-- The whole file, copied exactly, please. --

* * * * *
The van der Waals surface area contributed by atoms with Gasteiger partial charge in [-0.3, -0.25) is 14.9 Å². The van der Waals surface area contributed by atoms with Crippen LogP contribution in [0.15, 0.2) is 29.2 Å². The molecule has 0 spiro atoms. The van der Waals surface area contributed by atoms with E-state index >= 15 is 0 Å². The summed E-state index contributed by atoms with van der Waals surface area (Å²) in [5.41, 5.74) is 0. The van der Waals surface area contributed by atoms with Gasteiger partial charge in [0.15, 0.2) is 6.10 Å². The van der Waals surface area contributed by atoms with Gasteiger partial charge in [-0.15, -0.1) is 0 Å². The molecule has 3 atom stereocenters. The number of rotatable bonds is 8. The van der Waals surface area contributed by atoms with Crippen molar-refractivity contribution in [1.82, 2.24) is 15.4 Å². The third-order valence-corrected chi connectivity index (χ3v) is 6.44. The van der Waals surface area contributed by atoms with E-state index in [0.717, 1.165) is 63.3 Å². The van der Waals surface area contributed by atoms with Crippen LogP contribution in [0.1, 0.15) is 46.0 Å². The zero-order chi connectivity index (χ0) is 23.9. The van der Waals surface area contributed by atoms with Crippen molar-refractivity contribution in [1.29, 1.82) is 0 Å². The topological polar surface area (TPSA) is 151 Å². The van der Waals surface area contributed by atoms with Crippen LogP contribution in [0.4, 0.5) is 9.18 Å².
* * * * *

The van der Waals surface area contributed by atoms with Gasteiger partial charge in [-0.3, -0.25) is 14.9 Å². The van der Waals surface area contributed by atoms with Crippen LogP contribution in [0.15, 0.2) is 29.2 Å². The molecule has 0 spiro atoms. The van der Waals surface area contributed by atoms with E-state index >= 15 is 0 Å². The summed E-state index contributed by atoms with van der Waals surface area (Å²) in [5.41, 5.74) is 0. The van der Waals surface area contributed by atoms with Gasteiger partial charge in [0.15, 0.2) is 6.10 Å². The van der Waals surface area contributed by atoms with Gasteiger partial charge in [-0.15, -0.1) is 0 Å². The molecule has 3 atom stereocenters. The number of rotatable bonds is 8. The van der Waals surface area contributed by atoms with Crippen molar-refractivity contribution in [1.82, 2.24) is 15.4 Å². The third-order valence-corrected chi connectivity index (χ3v) is 6.44. The van der Waals surface area contributed by atoms with E-state index in [0.717, 1.165) is 63.3 Å². The van der Waals surface area contributed by atoms with Crippen LogP contribution in [0.1, 0.15) is 46.0 Å². The zero-order chi connectivity index (χ0) is 23.9. The van der Waals surface area contributed by atoms with Crippen molar-refractivity contribution in [1.29, 1.82) is 0 Å². The topological polar surface area (TPSA) is 151 Å². The van der Waals surface area contributed by atoms with Crippen LogP contribution in [0.4, 0.5) is 9.18 Å².